# Primes in 4n+1/3

I have heard a lot of talk about primes in the form of 4n+3 being infinite, but no one can seem to prove that 4n+1 is infinte. Why is this? Also, if someone disproved it, wouldn't that mean that all primes after a certain number had to be in the form of 4n+3

Nice way to get the homework done!
If its not, then too bad, it seemed like a good way to get the homework done :(

Anyways, do you know Dirichlet Theorem? I guess you dont, check this out,
http://mathworld.wolfram.com/DirichletsTheorem.html

This certainly shows that there infinitely many primes of the form 4n+1. Now can you show that this is true with elementary number theory?

-- AI

matt grime
Homework Helper
it is easy to prove without appeal to dirichelt's theorem that there are infinitely many primes of the form 4n+3, and the standard proof that there infinitely many primes may be used. the case of 4n+1 is harder but certainly can be proved (without appeal to dirichlet's theorem), it may help to consider the sums of squares and do some research on that.

unfortunately for you, tenaliraman, it is not an easy way to get hw done since i haven't gone back to school yet, but thanks for the response

I got into that sometime ago on PF on its own thead: Infinitively many primes of the form 3n+1. It can be shown by considering quadratic residues. the thread was started by bOmbOnika, january 25, 2005. Here is my reply:

bOmbOnika: Assume there is a finitely # of primes of the form 3n+1
let P = product of those primes.. which is also of the form 3A+1 for some A.
Let N = (2p)^2 + 3.

I have an idea that may work. I am going to use the form (2P)^2 +3, granting that the capital P in the second line above is the small p in the third.

The form 3n+1 would represent the product of primes of the form 3k+1, and so we look at (6N+2)^2+3 = Q=36N^2+24N+7 ==7 Mod 12. (which is a reduction since we could have used 24, and in fact since the form is actually 6k+1 for the primes since 2 is the only even prime, we could do better.) But anyway, we use the form Q=12K+7, which is of the form 3X+1, so it can not be prime, or we have a contradiction.

Now all primes but 2 are of the form 4k+1 or 4k+3. Suppose Q has a prime factor q of the form 4k+1. Then we have:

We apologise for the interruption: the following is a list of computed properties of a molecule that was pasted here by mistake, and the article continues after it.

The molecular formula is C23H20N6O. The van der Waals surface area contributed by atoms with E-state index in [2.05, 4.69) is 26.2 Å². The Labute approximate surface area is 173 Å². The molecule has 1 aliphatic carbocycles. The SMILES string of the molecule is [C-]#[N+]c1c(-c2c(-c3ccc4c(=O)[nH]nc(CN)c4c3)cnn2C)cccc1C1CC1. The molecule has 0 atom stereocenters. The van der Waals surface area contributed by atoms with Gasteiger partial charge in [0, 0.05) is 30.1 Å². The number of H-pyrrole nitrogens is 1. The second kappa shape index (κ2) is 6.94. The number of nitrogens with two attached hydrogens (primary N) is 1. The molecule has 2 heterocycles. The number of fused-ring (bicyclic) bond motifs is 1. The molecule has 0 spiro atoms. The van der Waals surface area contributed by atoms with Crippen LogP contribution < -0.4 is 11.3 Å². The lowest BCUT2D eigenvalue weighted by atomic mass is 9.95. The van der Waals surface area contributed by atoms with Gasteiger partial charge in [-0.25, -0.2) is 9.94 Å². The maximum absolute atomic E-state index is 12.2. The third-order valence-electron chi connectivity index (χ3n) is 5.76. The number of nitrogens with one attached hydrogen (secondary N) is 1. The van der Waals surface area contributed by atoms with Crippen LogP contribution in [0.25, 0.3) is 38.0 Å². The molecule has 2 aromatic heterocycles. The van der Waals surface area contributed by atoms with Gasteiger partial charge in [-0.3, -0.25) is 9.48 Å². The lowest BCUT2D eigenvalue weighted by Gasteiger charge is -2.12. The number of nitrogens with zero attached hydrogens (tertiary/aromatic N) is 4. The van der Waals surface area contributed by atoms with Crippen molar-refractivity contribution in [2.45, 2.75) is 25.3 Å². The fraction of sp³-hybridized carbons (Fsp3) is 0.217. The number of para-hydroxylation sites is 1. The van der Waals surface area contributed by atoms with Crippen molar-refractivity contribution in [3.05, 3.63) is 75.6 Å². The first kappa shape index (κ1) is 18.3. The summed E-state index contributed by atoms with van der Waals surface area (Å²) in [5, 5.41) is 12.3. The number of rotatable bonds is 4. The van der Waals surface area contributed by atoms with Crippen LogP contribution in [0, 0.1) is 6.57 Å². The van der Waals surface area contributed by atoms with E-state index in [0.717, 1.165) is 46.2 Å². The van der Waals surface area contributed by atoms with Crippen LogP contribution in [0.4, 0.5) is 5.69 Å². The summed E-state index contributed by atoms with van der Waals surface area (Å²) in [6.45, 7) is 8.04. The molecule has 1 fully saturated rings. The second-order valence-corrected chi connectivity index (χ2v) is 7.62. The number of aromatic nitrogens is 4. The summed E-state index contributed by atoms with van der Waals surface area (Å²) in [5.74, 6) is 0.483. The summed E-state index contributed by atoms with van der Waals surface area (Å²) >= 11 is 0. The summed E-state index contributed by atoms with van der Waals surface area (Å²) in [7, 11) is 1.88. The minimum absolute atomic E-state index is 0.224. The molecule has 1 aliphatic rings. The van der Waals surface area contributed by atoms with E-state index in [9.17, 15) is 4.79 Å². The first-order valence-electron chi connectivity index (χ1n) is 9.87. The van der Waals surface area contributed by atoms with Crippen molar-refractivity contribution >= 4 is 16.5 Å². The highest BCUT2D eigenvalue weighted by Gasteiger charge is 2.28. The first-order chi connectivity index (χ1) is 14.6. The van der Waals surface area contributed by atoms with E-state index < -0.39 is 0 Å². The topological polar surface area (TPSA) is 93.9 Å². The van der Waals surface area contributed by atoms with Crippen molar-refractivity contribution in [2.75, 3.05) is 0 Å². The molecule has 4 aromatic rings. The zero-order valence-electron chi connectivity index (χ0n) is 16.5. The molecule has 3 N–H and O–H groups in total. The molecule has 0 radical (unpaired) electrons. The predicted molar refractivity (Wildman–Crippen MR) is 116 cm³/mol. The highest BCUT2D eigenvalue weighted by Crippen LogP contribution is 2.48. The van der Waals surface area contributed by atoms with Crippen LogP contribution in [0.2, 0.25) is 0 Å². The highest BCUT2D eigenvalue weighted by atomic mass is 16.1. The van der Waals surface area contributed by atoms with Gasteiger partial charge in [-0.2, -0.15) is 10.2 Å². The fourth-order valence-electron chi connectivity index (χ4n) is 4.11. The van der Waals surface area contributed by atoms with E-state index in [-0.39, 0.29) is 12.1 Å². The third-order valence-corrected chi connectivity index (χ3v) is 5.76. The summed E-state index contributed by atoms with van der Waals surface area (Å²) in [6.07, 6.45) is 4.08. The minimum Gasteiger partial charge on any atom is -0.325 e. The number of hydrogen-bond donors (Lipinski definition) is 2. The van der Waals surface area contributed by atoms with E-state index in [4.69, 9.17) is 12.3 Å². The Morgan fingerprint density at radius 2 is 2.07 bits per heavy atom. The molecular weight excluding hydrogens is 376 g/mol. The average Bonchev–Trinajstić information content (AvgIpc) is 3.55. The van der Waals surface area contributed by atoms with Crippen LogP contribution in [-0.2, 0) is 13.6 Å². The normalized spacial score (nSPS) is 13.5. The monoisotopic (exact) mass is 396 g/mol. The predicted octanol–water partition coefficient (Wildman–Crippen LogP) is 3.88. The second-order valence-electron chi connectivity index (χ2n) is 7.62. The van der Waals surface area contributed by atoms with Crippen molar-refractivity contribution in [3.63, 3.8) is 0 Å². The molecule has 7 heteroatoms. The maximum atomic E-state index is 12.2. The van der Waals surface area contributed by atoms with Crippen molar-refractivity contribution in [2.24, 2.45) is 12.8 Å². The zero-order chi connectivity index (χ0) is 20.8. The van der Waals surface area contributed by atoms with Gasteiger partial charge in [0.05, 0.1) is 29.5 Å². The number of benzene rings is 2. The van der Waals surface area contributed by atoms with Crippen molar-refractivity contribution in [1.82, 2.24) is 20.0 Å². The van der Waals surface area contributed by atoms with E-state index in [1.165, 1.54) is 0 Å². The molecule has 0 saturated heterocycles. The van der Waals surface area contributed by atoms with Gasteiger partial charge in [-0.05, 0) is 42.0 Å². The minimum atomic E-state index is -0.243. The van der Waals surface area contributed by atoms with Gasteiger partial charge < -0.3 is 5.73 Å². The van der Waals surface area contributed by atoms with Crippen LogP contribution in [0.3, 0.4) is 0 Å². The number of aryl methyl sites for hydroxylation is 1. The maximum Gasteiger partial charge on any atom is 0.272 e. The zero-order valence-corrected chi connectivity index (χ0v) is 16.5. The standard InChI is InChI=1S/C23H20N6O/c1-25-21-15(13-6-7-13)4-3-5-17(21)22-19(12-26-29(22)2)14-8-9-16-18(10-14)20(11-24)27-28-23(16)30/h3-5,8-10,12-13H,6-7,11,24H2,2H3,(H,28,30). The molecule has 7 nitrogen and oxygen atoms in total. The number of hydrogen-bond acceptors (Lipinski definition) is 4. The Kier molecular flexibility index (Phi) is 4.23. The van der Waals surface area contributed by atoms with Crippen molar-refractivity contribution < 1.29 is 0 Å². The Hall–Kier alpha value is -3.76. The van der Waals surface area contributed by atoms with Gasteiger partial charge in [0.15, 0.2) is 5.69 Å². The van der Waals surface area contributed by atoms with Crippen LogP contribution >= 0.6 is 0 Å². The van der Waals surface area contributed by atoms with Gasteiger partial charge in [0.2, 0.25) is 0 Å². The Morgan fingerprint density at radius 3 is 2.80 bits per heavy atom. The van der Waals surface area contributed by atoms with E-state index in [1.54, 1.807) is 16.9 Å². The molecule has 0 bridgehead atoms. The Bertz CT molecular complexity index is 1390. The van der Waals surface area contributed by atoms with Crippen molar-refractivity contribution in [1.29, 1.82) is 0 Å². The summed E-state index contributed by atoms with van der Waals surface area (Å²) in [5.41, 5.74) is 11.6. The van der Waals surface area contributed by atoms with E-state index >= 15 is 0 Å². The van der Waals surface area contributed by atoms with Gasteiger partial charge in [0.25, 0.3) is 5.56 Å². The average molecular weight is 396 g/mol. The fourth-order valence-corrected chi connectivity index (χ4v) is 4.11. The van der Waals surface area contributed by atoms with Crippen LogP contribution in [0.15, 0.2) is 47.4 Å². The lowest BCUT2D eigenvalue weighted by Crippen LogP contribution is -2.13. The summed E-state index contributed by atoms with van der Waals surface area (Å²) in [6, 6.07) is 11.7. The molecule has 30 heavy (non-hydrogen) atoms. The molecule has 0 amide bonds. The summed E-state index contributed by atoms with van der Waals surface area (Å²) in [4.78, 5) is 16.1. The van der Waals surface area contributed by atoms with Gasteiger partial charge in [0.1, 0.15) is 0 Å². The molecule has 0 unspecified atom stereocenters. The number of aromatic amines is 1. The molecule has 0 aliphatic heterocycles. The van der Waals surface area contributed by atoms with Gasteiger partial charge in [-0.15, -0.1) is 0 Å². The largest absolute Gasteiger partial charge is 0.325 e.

(2P)^2 +3 == 0 Mod q. This gives (2P)^2 ==-3 Mod q, and since -1 is a quadratic reside of q, we have a U such that (U)^2==3 Mod q.

Thus by the law of quadratic reciproicity, we have an X such that X^2 =q Mod 3. But 1 is the only quadratic residue Mod 3, so in this case we are through since we have q==1 Mod 3.

Thus a prime factor q is of the form 4k+3 and of the form 3k+2. Modulo 12 the forms are 12k+1, 12k+5, 12k+7, 12k+11, since 2 or 3 could not divide Q.
But the only form available of both the forms 4k+3 and 3k+2, is 12k+11.

But the products and powers of primes involving -1 Mod 12, are only +-1Mod 12, so they can not equal Q==7 Mod 12.

Well, if that works, it involves understanding that -1 is a quadratic residue for primes of the form 4k+1 and the Law of Quadratic Reciprocity. Thus, maybe, that is why the form (2P)^2+3 was involved.

This was kind of clumsy and detailed, and Shmoe (then said,) Suppose you have a prime that divides N=(2P)^2+3, say p. You know that p is not 2 and that it's congruent to 2 mod 3. I assume you're familiar with quadratic reciprocity at this point. Use what you know about the legendre symbol to determine if -3 is a Quadratic Residue mod q.

Next, use the special form of N and the fact that p divides it to come to a contradiction

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Take the primes of the form 4n+3 (n >= 1) and assume there are only finitely many. Put them in a list p1, p2, ..., pk. Consider N = 4*p1*p2*...*pk + 3. Clearly N must have a prime factor of the form 4n+3. But this prime was not in our original list; dividing N by any of the primes in our list leaves a remainder of 3. Thus our original assumption must have been incorrect and there are infinitely many primes of the form 4n+3.

Take a positive integer N. Let M = (N!)^2 + 1. Consider the smallest prime factor of M, called P. Note P is greater than N. We have M = 0 (mod P), or (N!)^2 = -1 (mod P). Now we raise both sides to the (P-1)/2-th power: (N!)^(P-1) = (-1)^((P-1)/2) (mod P). But by Fermat's Little Theorem, (N!)^(P-1) = 1 (mod P). So (-1)^((P-1)/2) = 1 mod P. Thus (P-1)/2 is even, say (P-1)/2 = 2n. Then P = 4n +1. So given any integer N, we can find a prime P > N of the form 4n+1. There must be infinitely many primes of the form 4n+1.